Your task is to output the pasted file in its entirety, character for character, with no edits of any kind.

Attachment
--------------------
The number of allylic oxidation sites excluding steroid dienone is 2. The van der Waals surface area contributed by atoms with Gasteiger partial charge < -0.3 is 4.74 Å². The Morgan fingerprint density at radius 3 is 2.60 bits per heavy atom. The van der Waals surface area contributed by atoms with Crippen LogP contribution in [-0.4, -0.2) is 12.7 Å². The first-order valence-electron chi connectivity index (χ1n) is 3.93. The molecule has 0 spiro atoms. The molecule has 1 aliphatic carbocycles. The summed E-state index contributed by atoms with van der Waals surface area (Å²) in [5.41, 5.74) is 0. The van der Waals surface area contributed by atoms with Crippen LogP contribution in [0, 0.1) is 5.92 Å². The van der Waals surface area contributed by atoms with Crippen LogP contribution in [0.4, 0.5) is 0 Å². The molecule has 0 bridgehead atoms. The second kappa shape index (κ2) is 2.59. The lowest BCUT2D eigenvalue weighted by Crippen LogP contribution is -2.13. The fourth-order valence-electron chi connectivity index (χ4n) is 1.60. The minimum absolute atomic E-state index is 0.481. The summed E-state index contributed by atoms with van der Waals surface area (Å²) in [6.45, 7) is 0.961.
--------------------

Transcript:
The number of allylic oxidation sites excluding steroid dienone is 2. The van der Waals surface area contributed by atoms with Gasteiger partial charge < -0.3 is 4.74 Å². The Morgan fingerprint density at radius 3 is 2.60 bits per heavy atom. The van der Waals surface area contributed by atoms with Crippen LogP contribution in [-0.4, -0.2) is 12.7 Å². The first-order valence-electron chi connectivity index (χ1n) is 3.93. The molecule has 0 spiro atoms. The molecule has 1 aliphatic carbocycles. The summed E-state index contributed by atoms with van der Waals surface area (Å²) in [5.41, 5.74) is 0. The van der Waals surface area contributed by atoms with Crippen LogP contribution in [0, 0.1) is 5.92 Å². The van der Waals surface area contributed by atoms with Crippen LogP contribution in [0.4, 0.5) is 0 Å². The molecule has 0 bridgehead atoms. The second kappa shape index (κ2) is 2.59. The lowest BCUT2D eigenvalue weighted by Crippen LogP contribution is -2.13. The fourth-order valence-electron chi connectivity index (χ4n) is 1.60. The minimum absolute atomic E-state index is 0.481. The summed E-state index contributed by atoms with van der Waals surface area (Å²) in [6.45, 7) is 0.961.